We have developed a simple probe for certain functionally significant features of the tubulin molecule. When bovine brain tubulin is treated with N,N'-ethylene-bis(iodoacetamide) (EBI), two intrachain cross-links, designated beta s and beta *, are formed in beta-tubulin, each one with a unique effect on the electrophoretic mobility of beta on gels containing sodium dodecyl sulfate. Formation of the beta * cross-link, which involves at least one assembly-critical sulfhydryl, is completely inhibited by colchicine and its congeners, while that of beta s is inhibited completely by maytansine and GTP and partly by vinblastine. To see how conserved this complex pattern is in evolution we examined tubulins from the brine shrimp Artemia and the squid Loligo. In both tubulins EBI forms the beta * cross-link in a reaction inhibitable by colchicine, podophyllotoxin, and nocodazole. In each tubulin, EBI appears to form a second intrachain cross-link in a reaction that can be inhibited completely by maytansine and GTP and partly by vinblastine. In Artemia, this cross-link alters the electrophoretic mobility to a slightly smaller extent than is the case for beta s in bovine brain, but in Loligo the alteration is much greater. It seems that the ligand-binding sites, the critical sulfhydryls, and their spatial interrelationships are strongly conserved and that the beta s sulfhydryls or the sequence between them are less strongly conserved in evolution.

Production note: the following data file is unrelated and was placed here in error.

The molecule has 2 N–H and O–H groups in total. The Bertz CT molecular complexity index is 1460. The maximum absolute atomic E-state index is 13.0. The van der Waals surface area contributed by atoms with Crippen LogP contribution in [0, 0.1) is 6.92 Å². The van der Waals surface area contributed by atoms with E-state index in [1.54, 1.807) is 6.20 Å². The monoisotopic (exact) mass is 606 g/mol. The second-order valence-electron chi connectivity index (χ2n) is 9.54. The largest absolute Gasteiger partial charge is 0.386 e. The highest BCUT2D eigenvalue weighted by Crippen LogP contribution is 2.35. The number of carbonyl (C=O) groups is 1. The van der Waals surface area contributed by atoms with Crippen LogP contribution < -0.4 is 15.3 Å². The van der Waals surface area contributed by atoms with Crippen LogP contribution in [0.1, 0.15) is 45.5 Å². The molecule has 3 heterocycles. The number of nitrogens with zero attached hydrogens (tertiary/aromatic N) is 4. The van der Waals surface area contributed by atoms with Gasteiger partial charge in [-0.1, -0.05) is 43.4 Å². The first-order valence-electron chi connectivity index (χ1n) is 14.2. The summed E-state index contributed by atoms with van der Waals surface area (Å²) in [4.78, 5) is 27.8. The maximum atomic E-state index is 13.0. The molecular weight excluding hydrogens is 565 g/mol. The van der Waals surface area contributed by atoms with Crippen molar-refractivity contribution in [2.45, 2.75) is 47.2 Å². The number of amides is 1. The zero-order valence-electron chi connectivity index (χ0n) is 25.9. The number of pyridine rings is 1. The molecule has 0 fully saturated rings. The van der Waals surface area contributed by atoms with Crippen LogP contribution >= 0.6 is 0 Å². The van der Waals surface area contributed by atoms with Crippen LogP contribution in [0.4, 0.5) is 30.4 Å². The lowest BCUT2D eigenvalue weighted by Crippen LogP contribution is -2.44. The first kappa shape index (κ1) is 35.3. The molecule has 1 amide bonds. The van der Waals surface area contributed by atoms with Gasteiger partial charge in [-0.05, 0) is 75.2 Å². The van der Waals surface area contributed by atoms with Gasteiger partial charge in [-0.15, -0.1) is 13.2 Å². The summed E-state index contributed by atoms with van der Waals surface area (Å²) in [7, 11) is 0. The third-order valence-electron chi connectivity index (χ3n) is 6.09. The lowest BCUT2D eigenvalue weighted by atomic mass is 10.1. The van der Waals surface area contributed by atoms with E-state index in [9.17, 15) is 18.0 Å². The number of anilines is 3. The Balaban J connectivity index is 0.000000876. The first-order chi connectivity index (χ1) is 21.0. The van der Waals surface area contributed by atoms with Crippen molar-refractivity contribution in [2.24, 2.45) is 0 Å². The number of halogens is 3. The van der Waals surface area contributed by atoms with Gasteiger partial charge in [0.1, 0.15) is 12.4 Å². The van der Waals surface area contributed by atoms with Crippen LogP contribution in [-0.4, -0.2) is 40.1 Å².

- Cell Fractionation,
- Cross-Linking Reagents,
- Molecular Weight,
- Species Specificity,
Available at: http://works.bepress.com/george_langford/15/